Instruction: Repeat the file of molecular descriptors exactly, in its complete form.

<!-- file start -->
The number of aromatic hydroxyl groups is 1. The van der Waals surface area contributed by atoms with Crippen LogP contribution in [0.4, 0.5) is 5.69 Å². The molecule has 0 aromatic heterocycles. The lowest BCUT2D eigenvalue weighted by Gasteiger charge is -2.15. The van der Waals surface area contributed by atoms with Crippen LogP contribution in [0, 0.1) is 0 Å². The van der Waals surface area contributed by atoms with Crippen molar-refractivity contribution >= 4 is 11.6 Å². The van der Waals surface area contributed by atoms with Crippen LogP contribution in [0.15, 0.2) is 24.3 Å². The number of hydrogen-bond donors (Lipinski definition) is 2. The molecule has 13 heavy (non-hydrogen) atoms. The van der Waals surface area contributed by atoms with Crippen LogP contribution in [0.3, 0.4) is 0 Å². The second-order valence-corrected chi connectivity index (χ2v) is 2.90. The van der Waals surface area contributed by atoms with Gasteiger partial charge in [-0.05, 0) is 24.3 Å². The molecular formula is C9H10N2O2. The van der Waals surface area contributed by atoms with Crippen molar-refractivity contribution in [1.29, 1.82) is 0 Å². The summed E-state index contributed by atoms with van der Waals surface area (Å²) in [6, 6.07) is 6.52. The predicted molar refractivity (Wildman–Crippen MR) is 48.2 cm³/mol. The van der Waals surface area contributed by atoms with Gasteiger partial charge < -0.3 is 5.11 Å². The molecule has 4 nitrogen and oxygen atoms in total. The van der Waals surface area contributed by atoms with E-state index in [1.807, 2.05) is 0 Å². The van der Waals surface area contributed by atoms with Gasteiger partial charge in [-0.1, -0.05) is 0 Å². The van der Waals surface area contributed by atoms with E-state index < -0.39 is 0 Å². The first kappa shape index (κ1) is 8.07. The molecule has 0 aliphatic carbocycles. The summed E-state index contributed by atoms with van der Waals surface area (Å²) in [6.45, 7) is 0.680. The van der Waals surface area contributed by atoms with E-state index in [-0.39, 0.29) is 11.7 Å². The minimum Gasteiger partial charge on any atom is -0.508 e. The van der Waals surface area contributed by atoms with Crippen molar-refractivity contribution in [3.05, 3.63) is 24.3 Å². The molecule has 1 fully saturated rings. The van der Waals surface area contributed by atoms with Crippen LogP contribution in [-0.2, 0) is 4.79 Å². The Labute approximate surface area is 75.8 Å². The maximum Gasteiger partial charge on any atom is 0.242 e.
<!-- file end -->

The number of aromatic hydroxyl groups is 1. The van der Waals surface area contributed by atoms with Crippen LogP contribution in [0.4, 0.5) is 5.69 Å². The molecule has 0 aromatic heterocycles. The lowest BCUT2D eigenvalue weighted by Gasteiger charge is -2.15. The van der Waals surface area contributed by atoms with Crippen LogP contribution in [0, 0.1) is 0 Å². The van der Waals surface area contributed by atoms with Crippen molar-refractivity contribution >= 4 is 11.6 Å². The van der Waals surface area contributed by atoms with Crippen LogP contribution in [0.15, 0.2) is 24.3 Å². The number of hydrogen-bond donors (Lipinski definition) is 2. The molecule has 13 heavy (non-hydrogen) atoms. The van der Waals surface area contributed by atoms with Crippen LogP contribution in [0.3, 0.4) is 0 Å². The second-order valence-corrected chi connectivity index (χ2v) is 2.90. The van der Waals surface area contributed by atoms with Gasteiger partial charge in [-0.05, 0) is 24.3 Å². The molecular formula is C9H10N2O2. The van der Waals surface area contributed by atoms with Crippen molar-refractivity contribution in [1.29, 1.82) is 0 Å². The summed E-state index contributed by atoms with van der Waals surface area (Å²) in [6, 6.07) is 6.52. The predicted molar refractivity (Wildman–Crippen MR) is 48.2 cm³/mol. The van der Waals surface area contributed by atoms with Gasteiger partial charge < -0.3 is 5.11 Å². The molecule has 4 nitrogen and oxygen atoms in total. The van der Waals surface area contributed by atoms with E-state index in [1.807, 2.05) is 0 Å². The van der Waals surface area contributed by atoms with Gasteiger partial charge in [-0.1, -0.05) is 0 Å². The van der Waals surface area contributed by atoms with E-state index < -0.39 is 0 Å². The first kappa shape index (κ1) is 8.07. The molecule has 0 aliphatic carbocycles. The summed E-state index contributed by atoms with van der Waals surface area (Å²) in [6.45, 7) is 0.680. The van der Waals surface area contributed by atoms with E-state index in [-0.39, 0.29) is 11.7 Å². The minimum Gasteiger partial charge on any atom is -0.508 e. The van der Waals surface area contributed by atoms with Crippen molar-refractivity contribution in [3.05, 3.63) is 24.3 Å². The molecule has 1 fully saturated rings. The van der Waals surface area contributed by atoms with Crippen LogP contribution in [-0.2, 0) is 4.79 Å². The Labute approximate surface area is 75.8 Å². The maximum Gasteiger partial charge on any atom is 0.242 e.